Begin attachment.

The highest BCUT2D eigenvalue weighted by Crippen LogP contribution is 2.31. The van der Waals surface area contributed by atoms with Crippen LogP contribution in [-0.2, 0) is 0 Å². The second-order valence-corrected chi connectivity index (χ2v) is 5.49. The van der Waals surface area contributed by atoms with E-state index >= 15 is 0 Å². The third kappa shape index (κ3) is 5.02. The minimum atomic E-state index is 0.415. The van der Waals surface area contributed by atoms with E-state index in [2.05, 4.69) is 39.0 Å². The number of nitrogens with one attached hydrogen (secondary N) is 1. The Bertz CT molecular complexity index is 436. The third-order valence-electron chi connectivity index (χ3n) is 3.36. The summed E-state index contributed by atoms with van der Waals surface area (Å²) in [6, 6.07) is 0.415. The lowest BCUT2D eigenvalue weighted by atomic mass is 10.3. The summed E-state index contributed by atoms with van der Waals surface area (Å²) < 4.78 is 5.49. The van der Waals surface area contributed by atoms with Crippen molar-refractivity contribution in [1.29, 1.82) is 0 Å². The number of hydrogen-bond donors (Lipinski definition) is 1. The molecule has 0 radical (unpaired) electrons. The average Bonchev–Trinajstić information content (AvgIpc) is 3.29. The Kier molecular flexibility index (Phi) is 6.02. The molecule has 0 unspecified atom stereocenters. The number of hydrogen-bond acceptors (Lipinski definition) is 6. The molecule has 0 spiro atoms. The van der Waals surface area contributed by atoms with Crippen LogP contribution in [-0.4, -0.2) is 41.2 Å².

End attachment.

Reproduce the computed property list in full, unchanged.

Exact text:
The highest BCUT2D eigenvalue weighted by Crippen LogP contribution is 2.31. The van der Waals surface area contributed by atoms with Crippen LogP contribution in [-0.2, 0) is 0 Å². The second-order valence-corrected chi connectivity index (χ2v) is 5.49. The van der Waals surface area contributed by atoms with E-state index >= 15 is 0 Å². The third kappa shape index (κ3) is 5.02. The minimum atomic E-state index is 0.415. The van der Waals surface area contributed by atoms with E-state index in [2.05, 4.69) is 39.0 Å². The number of nitrogens with one attached hydrogen (secondary N) is 1. The Bertz CT molecular complexity index is 436. The third-order valence-electron chi connectivity index (χ3n) is 3.36. The summed E-state index contributed by atoms with van der Waals surface area (Å²) in [6, 6.07) is 0.415. The lowest BCUT2D eigenvalue weighted by atomic mass is 10.3. The summed E-state index contributed by atoms with van der Waals surface area (Å²) < 4.78 is 5.49. The van der Waals surface area contributed by atoms with Crippen molar-refractivity contribution in [1.29, 1.82) is 0 Å². The number of hydrogen-bond donors (Lipinski definition) is 1. The molecule has 0 radical (unpaired) electrons. The average Bonchev–Trinajstić information content (AvgIpc) is 3.29. The Kier molecular flexibility index (Phi) is 6.02. The molecule has 0 unspecified atom stereocenters. The number of hydrogen-bond acceptors (Lipinski definition) is 6. The molecule has 0 spiro atoms. The van der Waals surface area contributed by atoms with Crippen LogP contribution in [-0.4, -0.2) is 41.2 Å².